At first, [Stanford University research psychologist Philip] Tetlock's ongoing study of 82,361 predictions by 284 pundits (most but not all of them American) came up empty. He initially looked at whether accuracy was related to having a Ph.D., being an economist or political scientist rather than a blowhard journalist, having policy experience or access to classified information, or being a realist or neocon, liberal or conservative. The answers were no on all counts. The best predictor, in a backward sort of way, was fame: the more feted by the media, the worse a pundit's accuracy. . . . The media's preferred pundits are forceful, confident and decisive, not tentative and balanced. They are, in short, hedgehogs, not foxes.
[P]olitical philosopher Isaiah Berlin . . . in 1953 argued that hedgehogs "know one big thing." They apply that one thing (for instance, that ethnicity and language are primal; ergo, any country that contains many ethnic groups will break up) everywhere, express supreme confidence in their forecasts, dismiss opposing views and are drawn to top-down arguments deduced from that Big Idea.
Foxes, in contrast, "know many things," as Berlin put it. They consider competing views, make bottom-up inductive arguments from an array of facts and doubt the power of Big Ideas. "The hedgehog-fox dimension did what none of the other traits did," says Tetlock, who described the study in his 2005 book "Expert Political Judgment": "distinguish more accurate forecasters from less accurate ones" in both politics (will Iraq break up?) and economics (whither unemployment?).
From here, via Newsweek.
Even though "foxes" are more accurate than "hedgehogs," random chance "produces a forecast more accurate than most pundits'. Simply extrapolating from recent data on, say, economic output does even better."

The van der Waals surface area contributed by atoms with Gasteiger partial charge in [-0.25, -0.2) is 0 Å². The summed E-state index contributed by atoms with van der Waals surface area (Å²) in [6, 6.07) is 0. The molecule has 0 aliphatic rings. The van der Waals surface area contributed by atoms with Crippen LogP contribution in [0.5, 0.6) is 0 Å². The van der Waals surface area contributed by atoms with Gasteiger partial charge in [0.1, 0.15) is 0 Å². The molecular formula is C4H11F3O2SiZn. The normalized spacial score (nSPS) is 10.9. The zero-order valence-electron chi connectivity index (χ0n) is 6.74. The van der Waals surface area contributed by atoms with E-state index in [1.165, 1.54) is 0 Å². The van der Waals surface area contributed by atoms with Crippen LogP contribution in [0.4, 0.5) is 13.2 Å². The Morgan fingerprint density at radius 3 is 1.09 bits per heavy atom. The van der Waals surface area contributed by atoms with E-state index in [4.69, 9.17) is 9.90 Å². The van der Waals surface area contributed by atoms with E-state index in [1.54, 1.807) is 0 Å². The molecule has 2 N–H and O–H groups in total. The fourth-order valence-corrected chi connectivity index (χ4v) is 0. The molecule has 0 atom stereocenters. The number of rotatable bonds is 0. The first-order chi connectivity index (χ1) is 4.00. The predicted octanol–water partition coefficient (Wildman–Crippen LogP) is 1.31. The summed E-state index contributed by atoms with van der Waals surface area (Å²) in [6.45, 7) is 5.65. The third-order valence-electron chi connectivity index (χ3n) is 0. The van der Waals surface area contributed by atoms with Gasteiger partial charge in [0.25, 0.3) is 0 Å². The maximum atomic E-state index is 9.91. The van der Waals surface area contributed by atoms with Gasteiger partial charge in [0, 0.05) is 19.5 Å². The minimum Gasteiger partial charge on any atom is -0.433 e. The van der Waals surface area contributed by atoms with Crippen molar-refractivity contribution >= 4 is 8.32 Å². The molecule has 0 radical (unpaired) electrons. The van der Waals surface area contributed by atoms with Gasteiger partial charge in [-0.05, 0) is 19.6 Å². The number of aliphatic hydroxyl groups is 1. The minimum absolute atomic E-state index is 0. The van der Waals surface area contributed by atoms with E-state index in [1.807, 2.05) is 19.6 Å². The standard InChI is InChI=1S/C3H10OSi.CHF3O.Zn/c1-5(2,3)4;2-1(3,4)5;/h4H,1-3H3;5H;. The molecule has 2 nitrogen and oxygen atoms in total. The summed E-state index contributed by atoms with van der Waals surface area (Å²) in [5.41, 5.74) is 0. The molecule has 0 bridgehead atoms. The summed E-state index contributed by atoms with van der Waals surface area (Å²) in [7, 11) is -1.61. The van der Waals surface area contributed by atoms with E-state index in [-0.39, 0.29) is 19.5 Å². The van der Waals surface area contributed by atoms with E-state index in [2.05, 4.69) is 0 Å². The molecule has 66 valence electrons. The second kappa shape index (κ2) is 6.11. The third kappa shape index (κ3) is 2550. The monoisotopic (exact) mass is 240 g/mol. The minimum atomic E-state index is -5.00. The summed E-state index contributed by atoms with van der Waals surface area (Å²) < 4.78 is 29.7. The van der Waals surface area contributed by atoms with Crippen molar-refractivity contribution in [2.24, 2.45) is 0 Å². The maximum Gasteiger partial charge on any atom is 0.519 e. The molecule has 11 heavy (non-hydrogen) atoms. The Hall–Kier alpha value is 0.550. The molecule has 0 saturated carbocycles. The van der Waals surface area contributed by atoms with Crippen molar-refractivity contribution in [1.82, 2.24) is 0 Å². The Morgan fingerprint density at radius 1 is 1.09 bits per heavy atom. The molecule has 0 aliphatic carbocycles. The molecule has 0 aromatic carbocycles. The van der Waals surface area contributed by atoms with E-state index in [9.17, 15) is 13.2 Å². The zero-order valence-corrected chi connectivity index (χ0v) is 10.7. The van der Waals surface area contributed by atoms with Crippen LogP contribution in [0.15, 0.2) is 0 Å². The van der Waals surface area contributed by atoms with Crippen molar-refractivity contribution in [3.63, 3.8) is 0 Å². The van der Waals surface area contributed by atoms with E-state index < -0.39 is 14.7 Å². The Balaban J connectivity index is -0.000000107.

The deeper question is why this should be the case. Readers surely don't try to be deceived by pundits, yet it is popularity with readers that drives a pundit's poularity of pundits with publishers, and hence a pundit's fame. Why should people consistently prefer a cognitive style in people making predictions that is consistently less accurate?
Here's one plausible guess.
Perhaps, in our evolutionary history, the predecessor to the modern pundit was the courtier, i.e. the senior advisor to a group's leader. While leaders may have learned the hard way that hedgehogs make better predictors of the future, in the pre-journalistic era, average people had a lot more communication with leaders themselves than people giving advice to leaders.
Democracy is a young form of government. Other than a few ancient Greek city-states, a part of Rome's history, second millenium Iceland, and the gradual democratication of the British state (not really complete until the mid-1800s), there were no democracies until the French and American Revolutions, respectively, in the late 1700s. Urban living, in contrast, is at least twenty times as old.
In a non-democratic state, citizens don't participate in daily decision making that it is the business of pundits to second guess. Citizens stay where they were born, or go into exile with a more attractive leader. They submit to a conqueror, or rebel out of loyalty to their previous leader. (This may also help explain why terrorism and civil war almost always has its roots in questions of the legitimacy of a regime, rather than its policy choices; humans may be hardwired not to violently rebel against decisions they have no opportunity to participate in making.)
In a leader, who makes his own fate to a great extent, it is a virtue to be publicly forceful, confident and decisive, rather than tentative and balanced. The goal of a leader is to motivate people, not to accurately predict the outcome of events they will not play a part in themselves. Leaders with a clear vision may have more success in changing outcomes. There is no evolutionary percentage in knowing that you are going to fail before you do if you can do nothing about it.
Wise leaders, in turn, can formulate their plans, from the tenantive and balanced counsel that they receive in private. Indeed, confidentiality is a central element of the ethics of all professions who make it their business to give advice: lawyers, doctors, psychologists, accountants, and clergy. Even more notable in the ancient convention in parliamentary regimes of cabinet members in a government showing a united public face to the public on policy issues, regardless of the views that members personally expressed in private cabinet deliberations.
The average newspaper reader hasn't caught up with his or her psychological legacy. Most of us hunger for decisive leadership, rather than thinking like kings ourselves.